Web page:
IMG_1925.jpeg


Day to day I use these two for trickle chargers

IMG_1923.jpeg
IMG_1924.jpeg


The black one is only six or seven dollars, and I’ve never had it fail maintaining charge on a decent battery. I’ve had four or five of them, and I’m using two or three all the time. It’s a maintainer, not a charger.

The yellow one is like 10 or $12, but it shows you the voltage of the battery, the voltage of the charge when it’s connected, and also shows you the percent charged. It will actually charge a dead battery, but it takes twice as long as a “real” battery charger. I have three of these right now that I use regularly.

The only issue with the two of them is they work great until they don’t work. They die out of the blue, but I’ve never had one die in less than a year or two.

I highly recommend both for a trickle charging duty. You can also buy both in sets of four or five, and get an even better price. I got mine off eBay.

One last thought, after I check them out for a few days, I clip the clamps off and put one of these connectors in the middle

IMG_1928.jpeg


I put the matching connector on the clamps, but all my vehicles have one of these hanging off the battery as a pigtail, underneath the grill or somewhere easy to get at. So, when I park something, I don’t even have to pop the hood to put it on the trickle.

As always, hope it helps

EDIT: when I clip the clamps off and put the two pin connector on, I also add six or 8 feet of length. That way I can easily connect it, but I can put the charger as software. It’s easy to see and/or out of the weather.
 
Last edited:

ben_2_go

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@Rick W you may be onto something if you suspect one battery is bad. A smart combiner can usually prevent one battery from killing the other and help prevent one battery from over charging while charging. I prefer to use a disconnect switch and charge/trickle each battery separately.
 

Rick W

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4.0 & 2.9
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Manual
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4WD
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97 stock, 3” on 87
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N/A
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My credo
Never put off ‘til tomorrow what you can put off indefinitely
@Rick W you may be onto something if you suspect one battery is bad. A smart combiner can usually prevent one battery from killing the other and help prevent one battery from over charging while charging. I prefer to use a disconnect switch and charge/trickle each battery separately.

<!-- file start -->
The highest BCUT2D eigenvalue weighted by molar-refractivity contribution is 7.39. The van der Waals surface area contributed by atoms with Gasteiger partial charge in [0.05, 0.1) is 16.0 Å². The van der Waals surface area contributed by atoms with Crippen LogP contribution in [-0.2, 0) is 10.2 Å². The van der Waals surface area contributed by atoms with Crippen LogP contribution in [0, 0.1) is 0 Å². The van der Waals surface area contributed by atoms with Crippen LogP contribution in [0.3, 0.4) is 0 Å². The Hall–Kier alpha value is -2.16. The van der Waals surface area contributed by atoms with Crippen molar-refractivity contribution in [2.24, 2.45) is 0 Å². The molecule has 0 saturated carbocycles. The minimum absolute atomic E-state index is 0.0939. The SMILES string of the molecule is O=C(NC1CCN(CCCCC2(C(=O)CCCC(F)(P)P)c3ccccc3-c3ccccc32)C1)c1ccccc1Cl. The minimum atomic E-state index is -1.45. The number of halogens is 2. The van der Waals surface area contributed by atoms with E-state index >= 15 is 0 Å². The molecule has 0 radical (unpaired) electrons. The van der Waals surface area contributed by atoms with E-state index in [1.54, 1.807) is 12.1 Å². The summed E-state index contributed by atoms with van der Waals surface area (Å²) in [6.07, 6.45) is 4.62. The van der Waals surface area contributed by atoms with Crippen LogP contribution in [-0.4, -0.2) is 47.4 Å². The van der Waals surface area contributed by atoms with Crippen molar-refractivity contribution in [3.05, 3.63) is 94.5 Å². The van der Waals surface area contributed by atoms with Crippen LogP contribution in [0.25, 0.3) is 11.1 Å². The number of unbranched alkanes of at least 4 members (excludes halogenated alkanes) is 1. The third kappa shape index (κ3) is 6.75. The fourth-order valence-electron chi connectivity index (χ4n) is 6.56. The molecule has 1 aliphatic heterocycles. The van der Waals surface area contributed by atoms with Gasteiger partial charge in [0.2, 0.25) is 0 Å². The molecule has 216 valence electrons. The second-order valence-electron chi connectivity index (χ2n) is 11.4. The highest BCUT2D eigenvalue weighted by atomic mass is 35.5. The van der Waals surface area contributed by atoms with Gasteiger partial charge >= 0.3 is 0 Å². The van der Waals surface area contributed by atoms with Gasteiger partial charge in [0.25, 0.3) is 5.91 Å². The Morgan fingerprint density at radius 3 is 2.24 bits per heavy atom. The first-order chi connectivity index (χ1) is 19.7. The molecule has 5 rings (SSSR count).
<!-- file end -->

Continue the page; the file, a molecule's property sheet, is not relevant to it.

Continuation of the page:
I’m not laughing at you, I’m laughing because I’m so cheap and I already have some trickle chargers that I’m thinking of just adding a pigtail to the second battery and putting a trickle on them separately when I’m not using it!

But a serious question: why doesn’t it charge goofy when it’s charging from the alternator when I’m driving it around?
 
Last edited:

ericbphoto

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why doesn’t a charge goofy when it’s charging from the alternator I’m driving it around?
That is not a serious, intelligible question. What are you drinking?
 

Rick W

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Vehicle Year
1997 1987
Make / Model
Ranger XLT x2
Engine Type
4.0 V6
Engine Size
4.0 & 2.9
Transmission
Manual
2WD / 4WD
4WD
Total Lift
97 stock, 3” on 87
Total Drop
N/A
Tire Size
235/75-15
My credo
Never put off ‘til tomorrow what you can put off indefinitely
That is not a serious, intelligible question. What are you drinking?
The problem is probably that I haven’t been drinking anything for a change.

The question was (I edited it) why doesn’t it charge goofy when it’s charging off the alternator when I’m driving around? It only seems to mess up when it’s on the trickle charger.

And an update, the Walmart battery got delivered an hour ago. I had the two batteries isolated, and on separate chargers overnight. When I turned the key, the 65 under the hood barely cranked. It was still reading fully charged on the Battery Tender Jr., but less than 5 V on the battery tester. I swapped the batteries and it cranked right up.

After the marine battery in the toolbox is charged, I’m going to connect them again and put them on a single trickle charger and see what happens. I want to have it figured out one way or the other before I head to Nationals.

Let me also shoot some kudos to Walmart. I’m not the biggest Walmart fan, but you can’t beat the prices. I don’t understand it, but I ordered the battery online, and delivered straight to my house with free shipping, because it was the cheapest option. $109 price, 130 walking out the door, and I get $12 back if I bring the old one to wherever. Again, I ordered it on a Sunday evening, and it was in my driveway less than 24 hours later, and the lowest price. That’s pretty good.

I’ve got a couple calls out to battery companies. I’m going to try to find an expert and ask them what they think about putting a marine battery and a car battery in parallel. How it effects charging, etc.